For reasons best known to themselves, Scotland’s planning establishment has long taken the view that our planning system would be much enhanced if communities could just get themselves properly organised, have their say early on in the process but thereafter, keep well out of the way – leaving our planners and developers to get on with the job of delivering those much vaunted ‘great places’. Aside from revealing a streak of paternalism at the heart of the system, by any measure this approach has only ever served to alienate communities and stoke their resentment. Last Wednesday, MSPs were once again scrutinising the new Planning Bill, this time specifically debating how to address some of the long standing injustices that bedevil the system. Turning a proverbial blind eye, Scottish Government has pinned its colours to the mast of the status quo, sticking faithfully with the old mantra that has served communities so poorly for so long. But hope springs eternal. A consensus of sorts is beginning to emerge amongst the opposition parties that something must be done to strengthen the community’s hand in planning matters. This is a crucial test of community empowerment. Eventually, those with the power must loosen their grip.
In the most recent briefing…
For the past 10 years Community Energy Scotland has supported community groups to extract maximum benefit from the twists and turns of the UK Government’s energy policy and the vagaries of its subsidy regime. In amongst this work, CES helped to establish Community Energy Malawi. While the energy systems in both countries could not be more different, the principle of helping communities take control of their energy needs is identical. They have met some inspiring and ingenious people on their travels and none more so than a man called Corled Nkosi.
From a distance, it seems there’s a real struggle as to where the future of social housing should lie. In one corner sit the community led housing associations who seem to be under constant pressure from the housing regulator. In another corner there are the huge social housing providers, hungry to absorb small housing associations into their corporate empires. And now councils are getting back into business of building houses. But in this mad dash to meet national housing targets, let’s not forget that small scale, community providers often offer best all round value.
This year’s St Andrews Day has a new twist – we’re all being asked to offer some kindness to someone. What’s not to like about that? Coincidentally, Carnegie UK Trust have just published some research into how people from across the UK experience kindness both through their public services and in the places they live. Scotland scores highest of the home nations – apparently we like where we live largely because of the kindness that we experience there. I learnt a new word last week that seems to fit – we’re a nation of topophiliacs.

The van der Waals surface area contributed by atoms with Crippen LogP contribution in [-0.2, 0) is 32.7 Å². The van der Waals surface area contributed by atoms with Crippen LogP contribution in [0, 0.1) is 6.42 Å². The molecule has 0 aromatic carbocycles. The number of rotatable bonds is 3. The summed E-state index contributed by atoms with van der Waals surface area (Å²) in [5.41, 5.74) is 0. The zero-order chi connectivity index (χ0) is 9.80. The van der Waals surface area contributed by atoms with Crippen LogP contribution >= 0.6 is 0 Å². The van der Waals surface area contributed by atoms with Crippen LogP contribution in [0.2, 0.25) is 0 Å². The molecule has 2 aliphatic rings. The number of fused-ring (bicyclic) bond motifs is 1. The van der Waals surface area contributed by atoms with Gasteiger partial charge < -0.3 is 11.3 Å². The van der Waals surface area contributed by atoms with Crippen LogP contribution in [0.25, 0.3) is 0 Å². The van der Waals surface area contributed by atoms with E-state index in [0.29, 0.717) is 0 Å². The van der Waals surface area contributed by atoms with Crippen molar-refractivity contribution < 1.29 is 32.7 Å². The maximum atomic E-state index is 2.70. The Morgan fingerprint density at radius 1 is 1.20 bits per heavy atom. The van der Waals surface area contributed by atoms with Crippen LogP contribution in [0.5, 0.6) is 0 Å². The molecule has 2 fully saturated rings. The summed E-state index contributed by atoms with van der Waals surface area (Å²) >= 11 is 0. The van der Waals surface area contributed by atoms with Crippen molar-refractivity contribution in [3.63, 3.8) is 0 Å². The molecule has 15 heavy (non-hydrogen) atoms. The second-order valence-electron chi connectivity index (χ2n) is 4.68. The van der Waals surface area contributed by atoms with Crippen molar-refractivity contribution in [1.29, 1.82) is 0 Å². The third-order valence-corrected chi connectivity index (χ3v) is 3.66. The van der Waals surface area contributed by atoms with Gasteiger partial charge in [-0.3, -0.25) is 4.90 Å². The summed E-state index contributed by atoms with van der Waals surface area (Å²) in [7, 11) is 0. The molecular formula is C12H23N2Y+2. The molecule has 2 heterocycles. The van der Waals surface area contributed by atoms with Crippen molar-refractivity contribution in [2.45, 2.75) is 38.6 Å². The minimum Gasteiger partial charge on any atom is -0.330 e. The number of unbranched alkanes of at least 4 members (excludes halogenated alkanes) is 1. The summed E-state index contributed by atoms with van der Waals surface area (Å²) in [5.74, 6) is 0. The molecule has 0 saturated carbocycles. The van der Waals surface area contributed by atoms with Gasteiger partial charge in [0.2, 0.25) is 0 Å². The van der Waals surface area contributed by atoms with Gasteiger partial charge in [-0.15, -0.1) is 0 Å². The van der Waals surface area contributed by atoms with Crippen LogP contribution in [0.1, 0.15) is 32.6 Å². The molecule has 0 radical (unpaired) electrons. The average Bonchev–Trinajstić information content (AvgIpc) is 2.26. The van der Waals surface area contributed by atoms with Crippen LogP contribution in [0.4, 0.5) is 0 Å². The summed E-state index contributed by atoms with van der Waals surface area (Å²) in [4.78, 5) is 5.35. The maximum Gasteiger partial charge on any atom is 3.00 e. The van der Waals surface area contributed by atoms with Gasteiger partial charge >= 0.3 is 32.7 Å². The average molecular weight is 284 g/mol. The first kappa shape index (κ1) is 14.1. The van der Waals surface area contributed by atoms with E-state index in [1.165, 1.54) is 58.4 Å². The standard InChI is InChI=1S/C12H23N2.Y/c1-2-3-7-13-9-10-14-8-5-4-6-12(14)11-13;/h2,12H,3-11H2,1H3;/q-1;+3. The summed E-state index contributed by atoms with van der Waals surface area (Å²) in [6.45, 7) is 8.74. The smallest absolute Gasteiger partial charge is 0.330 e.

Scotland’s ski industry never seems very far from a crisis. If it’s not the warm wet winters failing to put that solid base-layer of snow on the slopes, there’s always the aging infrastructure that lifts the thousands of skiers to the mountain tops. But for all that, skiing is still big business. And nowhere more so than in Aviemore, where a good season is worth £10m to the Speyside economy. Reports that the future viability of the resort is in jeopardy have galvanised the community and what would be the biggest and most complex buy-out yet is being planned.
Finland has a reputation for being a bit of a pathfinder nation. Its education system consistently heads the global league tables, it has taken a lead in trialling different approaches to introducing the basic income and now it seems to be breaking new ground in the fields of participatory and direct democracy. In a departure from the standard legislative process, the Finnish Government have crowd sourced new environmental legislation. The lessons learned might be of some assistance to Scottish Government and COSLA as they feel their way through the next stage of the Local Governance Review.
The proliferation of food banks and their gradual acceptance as the new normal for communities has pushed food poverty up the political agenda – it’s estimated that up to four million people in the UK regularly experience going without food for a day. But many believe the ‘food agenda’ needs to be much more than simply ensuring that no one should be hungry. Scottish Food Coalition are leading the charge to make Scotland. Excellent article by Pete Ritchie of Nourish Scotland, in which he places food poverty in the wider context of tackling inequalities.
When a question is asked, answers tend to follow. The five questions posed by Democracy Matters are intended to gauge the appetite for change and for taking decision making down to a community level. The Common Weal – one of Scotland’s very few think tanks – were always going to respond. What was a surprise perhaps, was detail of their response. Their proposal for a new democratic form, the, will no doubt be chewed over as part of the next phase of Democracy Matters which kicks off this month. A unique chance to shape the future governance of Scotland beckons.
In recent months, much policy and press attention has been paid to how landowners engage with the communities that live on their land. The common assumption is that these are all private landowners – absentee or otherwise – who now are required to have much more regard for how they communicate with the communities affected by their decisions. But there are other types of landowner such as the environmental NGOs, many of whom have mission statements or memberships with interests that could easily rub communities up the wrong way. Interesting piece of research just published.